Indeed, speculative fiction is filled with examples of technology powered by magical means. From spaceborne shipyards powered by magical energy fields to cameras that house imps who literally paint pictures on demand. The name of this entry comes partially from one of my favorite video games of all time, Final Fantasy VI, which features an antagonistic empire that forcibly extracts the magical properties of beings called Espers and applies them to mechanized suits of battle armor. They call this process Magitek, the fusion of magic and technology.
As with most tropes, if you peer back far enough into the myths and legends that inspire much of our modern fiction, you can find the early seeds of magitech. For instance, you have the Greek deity Hephaestus, who was worshiped by blacksmiths and stoneworkers as the god of fire and craftsmanship. According to Greek mythology, he crafted many of the weapons and armor of the Olympians, which were almost always imbued with magical properties of some kind. He also built magical automatons out of metal that served him in his craft, including tripods that would travel to and from Mount Olympus at his beck and call.
The wizards of the Harry Potter universe tend to frown upon the use of "muggle" technology, using a magical equivalent instead, like self-writing quills that serve as word processors. In The Chamber of Secrets, however, we see an otherwise ordinary automobile enhanced with magical properties—most notably, the ability to fly.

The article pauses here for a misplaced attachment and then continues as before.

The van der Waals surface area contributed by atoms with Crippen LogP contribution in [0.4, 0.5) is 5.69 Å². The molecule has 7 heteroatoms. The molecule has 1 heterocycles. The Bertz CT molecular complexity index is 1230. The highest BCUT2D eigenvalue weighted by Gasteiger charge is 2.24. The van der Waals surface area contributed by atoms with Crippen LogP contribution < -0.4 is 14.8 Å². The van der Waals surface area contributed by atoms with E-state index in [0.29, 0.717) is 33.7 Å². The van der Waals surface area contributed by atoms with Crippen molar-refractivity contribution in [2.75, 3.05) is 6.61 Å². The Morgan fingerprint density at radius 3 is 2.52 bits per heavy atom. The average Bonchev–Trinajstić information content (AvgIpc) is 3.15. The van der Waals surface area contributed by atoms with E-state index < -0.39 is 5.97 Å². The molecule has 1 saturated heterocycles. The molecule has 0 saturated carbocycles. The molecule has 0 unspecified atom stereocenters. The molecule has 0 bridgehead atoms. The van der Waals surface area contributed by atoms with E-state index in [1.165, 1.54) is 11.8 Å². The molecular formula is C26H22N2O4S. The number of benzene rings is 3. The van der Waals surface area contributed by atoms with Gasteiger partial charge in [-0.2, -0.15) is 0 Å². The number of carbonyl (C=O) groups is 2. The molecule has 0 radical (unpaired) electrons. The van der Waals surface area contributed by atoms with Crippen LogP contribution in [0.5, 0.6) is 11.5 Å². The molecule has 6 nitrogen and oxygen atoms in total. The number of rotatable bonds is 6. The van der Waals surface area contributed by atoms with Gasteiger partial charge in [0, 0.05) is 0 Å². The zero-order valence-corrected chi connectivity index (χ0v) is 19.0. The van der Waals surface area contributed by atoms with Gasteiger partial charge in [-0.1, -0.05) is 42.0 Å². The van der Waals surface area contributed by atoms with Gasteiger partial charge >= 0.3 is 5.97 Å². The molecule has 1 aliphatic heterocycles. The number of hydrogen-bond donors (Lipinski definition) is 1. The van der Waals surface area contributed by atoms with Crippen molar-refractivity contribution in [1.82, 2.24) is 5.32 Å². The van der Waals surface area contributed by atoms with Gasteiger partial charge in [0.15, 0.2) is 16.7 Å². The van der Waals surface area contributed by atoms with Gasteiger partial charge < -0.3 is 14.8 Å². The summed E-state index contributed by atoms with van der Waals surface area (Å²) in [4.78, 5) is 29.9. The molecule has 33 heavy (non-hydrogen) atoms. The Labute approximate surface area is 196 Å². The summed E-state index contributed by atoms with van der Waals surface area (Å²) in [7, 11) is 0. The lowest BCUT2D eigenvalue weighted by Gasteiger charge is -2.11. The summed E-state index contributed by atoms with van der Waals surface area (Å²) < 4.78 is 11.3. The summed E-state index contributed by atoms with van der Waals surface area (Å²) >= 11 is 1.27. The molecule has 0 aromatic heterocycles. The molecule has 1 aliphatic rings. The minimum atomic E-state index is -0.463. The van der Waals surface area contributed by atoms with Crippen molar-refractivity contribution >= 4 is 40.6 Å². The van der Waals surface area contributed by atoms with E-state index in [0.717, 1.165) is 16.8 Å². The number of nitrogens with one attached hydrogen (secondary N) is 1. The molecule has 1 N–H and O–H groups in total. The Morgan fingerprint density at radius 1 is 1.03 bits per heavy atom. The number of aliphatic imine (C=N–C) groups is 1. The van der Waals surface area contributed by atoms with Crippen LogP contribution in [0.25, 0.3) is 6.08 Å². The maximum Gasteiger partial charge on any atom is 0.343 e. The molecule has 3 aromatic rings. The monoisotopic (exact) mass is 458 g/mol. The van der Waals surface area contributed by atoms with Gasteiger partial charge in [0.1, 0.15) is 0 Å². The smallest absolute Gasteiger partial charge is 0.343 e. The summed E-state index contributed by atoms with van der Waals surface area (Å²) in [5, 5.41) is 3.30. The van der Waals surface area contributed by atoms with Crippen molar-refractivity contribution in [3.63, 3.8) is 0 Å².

Thus far, my own fantasy has yet to approach the use of magitech. My fantasy world is light on magic altogether, but when it does appear it stays firmly in the realm of the other, seldomly intersecting with that of the mundane. That being said, I'd love to play around with the concept one day. As someone who adores both science fiction and fantasy, the magitech trope can be an awesome opportunity to bring both realms together in interesting ways, depending how you play it.
And I think that gets to the heart of the appeal of tropes like this one. Magitech brings the real and the unreal within the same plane, at once making the forces of the supernatural and metaphysical far more relatable. Your traditional crystal ball or magic wand is still very capable as a plot element in the hands of a skilled writer, but let's face it: that stuff can also be pretty boring. It's been done. Give me a bazooka that shoots fire elementals instead, and you have my attention.
Recommended Reading:Magic, Inc. by Robert A. Heinlein
The Discworld series by Terry Pratchett
The God Engines by John Scalzi
Final Fantasy VI
Star Wars: Knights of the Old Republic